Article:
There’s a lot to like in “The
Interpreter.” The film is a first rate accomplishment for director Sydney
Pollack and the crew of writers, photographers, and musicians who made it
happen. Manhattan as an island has
never looked more beautiful than it does here.
Inspired camera work, often from the air, reveals the magical
juxtaposition of water and stone that is simply out of reach for pedestrians and
drivers who move at street level among the skyscrapers.
The whole movie is seen through an artist’s eye and is a big part of
the pleasure that lasts from beginning to end.
Sydney Pollack is the first director to win permission to film within the
United Nations building – at night only.
For those of us who have never been past the visitors’ area, the U.N.
backdrop offers a perfect setting for intrigue.
The political thriller unfolds in the storied building to the varied beat
of a fine score by James Newton Howard. This
is a man who knows how to use his music to tell us when to squint in
apprehension. An hour and fifteen
minutes in, he begins to telegraph approaching tension, only to soften again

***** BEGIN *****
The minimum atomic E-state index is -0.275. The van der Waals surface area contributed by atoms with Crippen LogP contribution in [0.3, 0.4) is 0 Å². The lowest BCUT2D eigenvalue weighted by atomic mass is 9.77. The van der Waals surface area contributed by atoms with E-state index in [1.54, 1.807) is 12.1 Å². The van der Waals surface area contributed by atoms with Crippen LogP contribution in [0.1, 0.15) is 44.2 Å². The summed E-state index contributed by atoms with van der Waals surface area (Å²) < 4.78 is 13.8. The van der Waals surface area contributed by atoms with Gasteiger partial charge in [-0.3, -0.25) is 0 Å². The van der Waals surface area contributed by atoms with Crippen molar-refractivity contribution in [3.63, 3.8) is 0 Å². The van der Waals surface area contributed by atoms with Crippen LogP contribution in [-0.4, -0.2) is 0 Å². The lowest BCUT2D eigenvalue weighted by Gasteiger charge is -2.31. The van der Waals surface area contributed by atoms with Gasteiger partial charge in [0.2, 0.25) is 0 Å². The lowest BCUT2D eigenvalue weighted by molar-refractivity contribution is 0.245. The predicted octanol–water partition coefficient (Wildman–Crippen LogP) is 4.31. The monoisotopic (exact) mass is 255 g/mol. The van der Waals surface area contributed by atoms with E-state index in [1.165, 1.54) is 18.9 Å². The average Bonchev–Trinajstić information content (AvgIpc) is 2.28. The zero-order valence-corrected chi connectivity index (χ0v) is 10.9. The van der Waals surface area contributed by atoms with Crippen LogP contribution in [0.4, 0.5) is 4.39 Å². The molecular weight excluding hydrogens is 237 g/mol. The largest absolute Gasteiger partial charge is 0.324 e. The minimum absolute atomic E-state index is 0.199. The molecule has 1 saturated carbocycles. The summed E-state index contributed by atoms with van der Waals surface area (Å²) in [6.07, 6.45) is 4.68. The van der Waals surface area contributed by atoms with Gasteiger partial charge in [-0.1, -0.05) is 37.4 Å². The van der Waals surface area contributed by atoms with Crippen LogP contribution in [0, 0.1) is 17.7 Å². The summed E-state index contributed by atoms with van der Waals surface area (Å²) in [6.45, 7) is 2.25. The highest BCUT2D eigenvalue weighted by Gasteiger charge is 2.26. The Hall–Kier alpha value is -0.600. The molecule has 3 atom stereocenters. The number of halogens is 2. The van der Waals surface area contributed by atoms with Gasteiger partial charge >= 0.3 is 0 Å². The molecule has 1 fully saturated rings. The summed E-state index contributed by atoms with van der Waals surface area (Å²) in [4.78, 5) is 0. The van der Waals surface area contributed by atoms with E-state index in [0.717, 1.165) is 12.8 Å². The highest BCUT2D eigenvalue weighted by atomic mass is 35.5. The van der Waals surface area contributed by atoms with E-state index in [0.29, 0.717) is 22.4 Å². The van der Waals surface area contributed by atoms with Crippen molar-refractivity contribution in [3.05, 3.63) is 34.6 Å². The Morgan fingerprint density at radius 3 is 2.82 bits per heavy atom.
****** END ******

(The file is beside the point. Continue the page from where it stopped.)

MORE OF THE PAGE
before building to the final terror. The
rest of the suspense starts when a U.N. interpreter (Nicole Kidman) overhears an
The writers, all of
them, do something extremely clever here. By
inventing a bogus country and a language to go with it, they avoid having to
comment on contemporary politics. They
don’t have to take a stand on anything. The country is Matobo, the language is the language of the Ku
tribe, the villain is Zuwanie, and the main character, is Nicole Kidman’s
Silvia Broome. Silvia grew up in
Matobo, daughter of farmers; after an idealistic stint as an opposition rebel,
she decided misinterpretation is the cause of most wars and became an articulate
interpreter for the U.N. On this
night, she learns of an assassination plot planned for the impending visit of
Matobo’s brutal dictator.
Kidman has a field day with the role of the converted warrior.
She makes the pretend language her own and uses the heritage of her
country to explain how she has become the person she is now – still the tough
idealist, but believing in diplomacy, not war.
Kidman can hold the screen at will.
The measure of Sean Penn’s ability to do the same is that he makes an
undemanding role seem crucial. As a
Secret Service man, he studies faces; as an interpreter, emotional and actual,
Silvia deals with words. Each
appreciates the essence of the other.
For the requisite fireworks in a spy movie, there is a fine chase
involving an explosion, helicopters, police cars and limos.
For the most part though, this is a pensive, provocative movie.
Kidman and Penn have movie star wattage that blends with the superb
photography to give us all a break from our own realities, whatever they may be.
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